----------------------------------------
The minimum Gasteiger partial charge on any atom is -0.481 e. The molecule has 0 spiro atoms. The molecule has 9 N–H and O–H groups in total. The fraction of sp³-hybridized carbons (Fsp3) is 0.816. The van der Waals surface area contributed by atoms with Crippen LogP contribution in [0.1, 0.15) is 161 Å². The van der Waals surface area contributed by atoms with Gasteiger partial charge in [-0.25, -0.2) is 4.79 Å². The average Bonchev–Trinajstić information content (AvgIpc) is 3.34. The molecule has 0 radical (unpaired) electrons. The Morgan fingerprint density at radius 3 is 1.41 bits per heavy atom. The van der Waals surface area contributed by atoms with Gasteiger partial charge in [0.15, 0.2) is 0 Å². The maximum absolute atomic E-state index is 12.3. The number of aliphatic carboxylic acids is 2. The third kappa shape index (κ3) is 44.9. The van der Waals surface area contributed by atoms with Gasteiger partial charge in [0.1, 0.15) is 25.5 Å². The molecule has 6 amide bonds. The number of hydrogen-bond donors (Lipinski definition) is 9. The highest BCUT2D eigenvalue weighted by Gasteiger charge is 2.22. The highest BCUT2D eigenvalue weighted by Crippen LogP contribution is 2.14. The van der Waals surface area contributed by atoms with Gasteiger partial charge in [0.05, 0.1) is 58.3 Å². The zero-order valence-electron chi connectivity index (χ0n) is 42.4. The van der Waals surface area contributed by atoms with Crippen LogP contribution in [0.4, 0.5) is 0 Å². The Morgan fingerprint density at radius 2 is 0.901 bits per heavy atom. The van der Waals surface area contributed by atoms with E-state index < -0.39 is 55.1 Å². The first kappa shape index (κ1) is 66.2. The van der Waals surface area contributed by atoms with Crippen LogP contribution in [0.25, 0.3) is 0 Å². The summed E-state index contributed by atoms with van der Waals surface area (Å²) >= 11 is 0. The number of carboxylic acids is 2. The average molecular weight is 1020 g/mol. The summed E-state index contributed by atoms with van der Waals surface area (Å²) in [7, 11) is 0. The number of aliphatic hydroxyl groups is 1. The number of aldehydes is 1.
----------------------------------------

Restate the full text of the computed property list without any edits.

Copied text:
The minimum Gasteiger partial charge on any atom is -0.481 e. The molecule has 0 spiro atoms. The molecule has 9 N–H and O–H groups in total. The fraction of sp³-hybridized carbons (Fsp3) is 0.816. The van der Waals surface area contributed by atoms with Crippen LogP contribution in [0.1, 0.15) is 161 Å². The van der Waals surface area contributed by atoms with Gasteiger partial charge in [-0.25, -0.2) is 4.79 Å². The average Bonchev–Trinajstić information content (AvgIpc) is 3.34. The molecule has 0 radical (unpaired) electrons. The Morgan fingerprint density at radius 3 is 1.41 bits per heavy atom. The van der Waals surface area contributed by atoms with Gasteiger partial charge in [0.15, 0.2) is 0 Å². The maximum absolute atomic E-state index is 12.3. The number of aliphatic carboxylic acids is 2. The third kappa shape index (κ3) is 44.9. The van der Waals surface area contributed by atoms with Gasteiger partial charge in [0.1, 0.15) is 25.5 Å². The molecule has 6 amide bonds. The number of hydrogen-bond donors (Lipinski definition) is 9. The highest BCUT2D eigenvalue weighted by Gasteiger charge is 2.22. The highest BCUT2D eigenvalue weighted by Crippen LogP contribution is 2.14. The van der Waals surface area contributed by atoms with Gasteiger partial charge in [0.05, 0.1) is 58.3 Å². The zero-order valence-electron chi connectivity index (χ0n) is 42.4. The van der Waals surface area contributed by atoms with Crippen LogP contribution in [0.4, 0.5) is 0 Å². The Morgan fingerprint density at radius 2 is 0.901 bits per heavy atom. The van der Waals surface area contributed by atoms with E-state index < -0.39 is 55.1 Å². The first kappa shape index (κ1) is 66.2. The van der Waals surface area contributed by atoms with Crippen LogP contribution in [0.25, 0.3) is 0 Å². The summed E-state index contributed by atoms with van der Waals surface area (Å²) >= 11 is 0. The number of carboxylic acids is 2. The average molecular weight is 1020 g/mol. The summed E-state index contributed by atoms with van der Waals surface area (Å²) in [7, 11) is 0. The number of aliphatic hydroxyl groups is 1. The number of aldehydes is 1.